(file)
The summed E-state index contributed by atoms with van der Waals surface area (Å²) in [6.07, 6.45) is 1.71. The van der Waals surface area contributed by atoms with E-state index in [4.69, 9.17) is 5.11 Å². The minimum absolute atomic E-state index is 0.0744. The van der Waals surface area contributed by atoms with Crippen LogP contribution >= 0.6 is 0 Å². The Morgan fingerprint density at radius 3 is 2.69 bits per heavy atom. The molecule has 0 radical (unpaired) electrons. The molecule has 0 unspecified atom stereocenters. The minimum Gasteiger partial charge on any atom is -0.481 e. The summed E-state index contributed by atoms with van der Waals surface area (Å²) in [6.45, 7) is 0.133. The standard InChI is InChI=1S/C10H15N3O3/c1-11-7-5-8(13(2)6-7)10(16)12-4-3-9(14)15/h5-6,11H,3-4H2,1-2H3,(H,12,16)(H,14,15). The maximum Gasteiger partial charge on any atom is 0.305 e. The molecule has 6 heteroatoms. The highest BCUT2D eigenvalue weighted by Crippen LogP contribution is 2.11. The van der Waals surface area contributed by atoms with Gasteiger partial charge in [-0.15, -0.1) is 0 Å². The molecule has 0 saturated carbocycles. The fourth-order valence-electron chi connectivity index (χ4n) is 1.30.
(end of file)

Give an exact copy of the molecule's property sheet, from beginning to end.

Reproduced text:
The summed E-state index contributed by atoms with van der Waals surface area (Å²) in [6.07, 6.45) is 1.71. The van der Waals surface area contributed by atoms with E-state index in [4.69, 9.17) is 5.11 Å². The minimum absolute atomic E-state index is 0.0744. The van der Waals surface area contributed by atoms with Crippen LogP contribution >= 0.6 is 0 Å². The Morgan fingerprint density at radius 3 is 2.69 bits per heavy atom. The molecule has 0 radical (unpaired) electrons. The molecule has 0 unspecified atom stereocenters. The minimum Gasteiger partial charge on any atom is -0.481 e. The summed E-state index contributed by atoms with van der Waals surface area (Å²) in [6.45, 7) is 0.133. The standard InChI is InChI=1S/C10H15N3O3/c1-11-7-5-8(13(2)6-7)10(16)12-4-3-9(14)15/h5-6,11H,3-4H2,1-2H3,(H,12,16)(H,14,15). The maximum Gasteiger partial charge on any atom is 0.305 e. The molecule has 6 heteroatoms. The highest BCUT2D eigenvalue weighted by Crippen LogP contribution is 2.11. The van der Waals surface area contributed by atoms with Gasteiger partial charge in [-0.15, -0.1) is 0 Å². The molecule has 0 saturated carbocycles. The fourth-order valence-electron chi connectivity index (χ4n) is 1.30.